the fontenell

#11
Kiss someone in the middle of July,
on a day when it’s sunny at noon
and raining its own private sea at 1p.m.

#13
Leave trails of hands along the dust that cakes
the outside of your house. Pay homage
to all that it has held,
all that it’s protected you from,

#18
Climb a mountain, hill, or any other natural
formation you’ve never been to before.

Call out to nature, forgive her.

Tell her she’s beautiful,
tell her she’s loved.

#24
Learn how to play an instrument that isn’t
someone’s feelings.

#26
Forget them all. Find new people.
Go to Japan. Find the place where the sun
melts into the horizon, and pray for peace.

#27
Dare yourself and eat some eel.

#29
Stop trying to find God in the sky.
Instead, look for starlings, and wagtails.
Look for airplanes and kites
and clouds that look like the face of someone
you once knew, and forget them too.

#32
Go to Paris.
Find the oldest copy of love
poems by Desbordes-Valmore,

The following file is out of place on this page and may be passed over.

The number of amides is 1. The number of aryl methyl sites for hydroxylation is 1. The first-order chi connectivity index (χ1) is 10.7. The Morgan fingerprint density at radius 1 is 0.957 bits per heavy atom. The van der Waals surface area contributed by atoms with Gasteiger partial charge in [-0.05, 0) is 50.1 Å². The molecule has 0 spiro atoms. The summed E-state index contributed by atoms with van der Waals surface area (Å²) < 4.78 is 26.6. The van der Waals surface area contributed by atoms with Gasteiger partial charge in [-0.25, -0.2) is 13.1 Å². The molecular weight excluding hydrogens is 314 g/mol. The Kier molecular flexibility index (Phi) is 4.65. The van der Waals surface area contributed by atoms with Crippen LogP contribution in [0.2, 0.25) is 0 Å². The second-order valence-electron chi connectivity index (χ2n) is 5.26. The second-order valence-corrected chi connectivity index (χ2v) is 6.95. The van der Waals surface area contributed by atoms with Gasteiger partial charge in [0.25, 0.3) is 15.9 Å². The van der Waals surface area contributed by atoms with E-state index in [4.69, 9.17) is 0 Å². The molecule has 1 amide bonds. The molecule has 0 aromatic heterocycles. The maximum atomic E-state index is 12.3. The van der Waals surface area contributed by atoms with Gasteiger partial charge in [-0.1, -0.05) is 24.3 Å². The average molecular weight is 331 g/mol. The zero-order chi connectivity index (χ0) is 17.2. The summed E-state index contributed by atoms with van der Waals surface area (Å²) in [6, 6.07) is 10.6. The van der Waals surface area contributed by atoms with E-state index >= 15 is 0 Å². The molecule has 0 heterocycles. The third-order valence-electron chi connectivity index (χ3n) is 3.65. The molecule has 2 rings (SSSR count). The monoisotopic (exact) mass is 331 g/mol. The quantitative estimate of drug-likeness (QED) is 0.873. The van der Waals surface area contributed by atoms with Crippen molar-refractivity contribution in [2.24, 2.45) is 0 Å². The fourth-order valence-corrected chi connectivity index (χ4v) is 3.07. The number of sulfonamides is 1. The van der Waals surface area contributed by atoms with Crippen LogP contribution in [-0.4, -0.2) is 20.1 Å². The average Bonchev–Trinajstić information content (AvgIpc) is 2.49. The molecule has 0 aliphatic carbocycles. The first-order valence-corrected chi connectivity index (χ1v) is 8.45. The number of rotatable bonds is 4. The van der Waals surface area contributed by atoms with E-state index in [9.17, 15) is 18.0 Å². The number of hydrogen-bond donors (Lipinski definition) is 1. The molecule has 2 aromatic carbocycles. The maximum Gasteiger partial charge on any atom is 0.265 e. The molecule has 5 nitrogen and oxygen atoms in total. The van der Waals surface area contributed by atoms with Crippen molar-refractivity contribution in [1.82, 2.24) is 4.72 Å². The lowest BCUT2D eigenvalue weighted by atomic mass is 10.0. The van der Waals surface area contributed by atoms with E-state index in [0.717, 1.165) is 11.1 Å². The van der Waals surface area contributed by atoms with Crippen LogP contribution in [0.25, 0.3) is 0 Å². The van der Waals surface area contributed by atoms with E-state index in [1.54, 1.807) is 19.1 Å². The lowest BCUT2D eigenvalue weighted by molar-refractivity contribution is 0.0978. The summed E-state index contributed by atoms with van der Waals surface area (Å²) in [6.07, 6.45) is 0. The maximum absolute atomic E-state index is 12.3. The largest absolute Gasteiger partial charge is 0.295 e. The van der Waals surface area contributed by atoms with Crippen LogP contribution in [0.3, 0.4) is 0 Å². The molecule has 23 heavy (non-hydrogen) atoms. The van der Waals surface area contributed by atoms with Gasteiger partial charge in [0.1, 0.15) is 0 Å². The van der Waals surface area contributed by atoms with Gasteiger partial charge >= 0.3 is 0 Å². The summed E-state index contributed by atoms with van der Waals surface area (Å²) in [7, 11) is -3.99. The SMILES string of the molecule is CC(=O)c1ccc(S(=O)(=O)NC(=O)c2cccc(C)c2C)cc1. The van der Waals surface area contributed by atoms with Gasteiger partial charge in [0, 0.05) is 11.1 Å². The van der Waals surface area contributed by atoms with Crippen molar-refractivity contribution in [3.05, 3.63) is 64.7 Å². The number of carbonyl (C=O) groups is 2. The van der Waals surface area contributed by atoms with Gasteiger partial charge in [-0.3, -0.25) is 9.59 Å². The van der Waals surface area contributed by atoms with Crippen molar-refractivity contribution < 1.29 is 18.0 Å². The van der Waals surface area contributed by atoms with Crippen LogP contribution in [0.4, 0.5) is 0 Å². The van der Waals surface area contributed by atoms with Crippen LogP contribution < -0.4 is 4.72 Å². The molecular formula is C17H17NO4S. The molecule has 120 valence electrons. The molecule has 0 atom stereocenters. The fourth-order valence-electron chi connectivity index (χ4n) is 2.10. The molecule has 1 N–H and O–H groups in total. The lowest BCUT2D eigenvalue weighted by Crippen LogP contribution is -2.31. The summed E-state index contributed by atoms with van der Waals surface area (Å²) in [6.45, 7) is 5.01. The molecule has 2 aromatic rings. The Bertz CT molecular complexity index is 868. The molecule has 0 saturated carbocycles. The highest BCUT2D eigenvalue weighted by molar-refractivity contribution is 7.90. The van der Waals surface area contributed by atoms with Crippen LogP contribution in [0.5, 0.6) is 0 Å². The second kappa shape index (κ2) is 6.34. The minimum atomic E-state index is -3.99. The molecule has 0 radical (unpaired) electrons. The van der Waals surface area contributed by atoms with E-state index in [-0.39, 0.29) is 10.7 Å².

and read it out to strangers passing in the street.

#52
Love someone with the passion
of a dying sun. A sombre, last-breath,
lungs-afire kind of love.

#68
Grow old like sandstone buildings,
be happy like the ocean breeze hitting the skin.

#70
Spell love on your fingers
and watch someone’s face light up with joy
when they read what you had to say.

Bottle this light, and save it for a rainy day.

#71
Fall in love with people who teach you new things,
like how to say the color blue in Norwegian,
or laughter in German, or how to fish in the Fontenelle Creek.

#1
Forgive yourself in a language only you know.

#1
Heal yourself the only way you know how: slam poetry.

#1
Find your heart.
Love will come when it comes
but you’ll always feel homesick if you think
your heart is always someplace else.

#1
Breathe, breathe, breathe.

—  Bucket list by aye rah
6

Another teeny, tiny, two hundred year old book.
CONVERSATIONS ON THE PLURALITY OF WORLDS, 1809.

‘Fontenelle addresses female readers and suggests that the offered explanation should be easily understood even by those without scientific knowledge. This move has been praised by some modern feminist critics as admitting women’s intelligence in scientific matters’.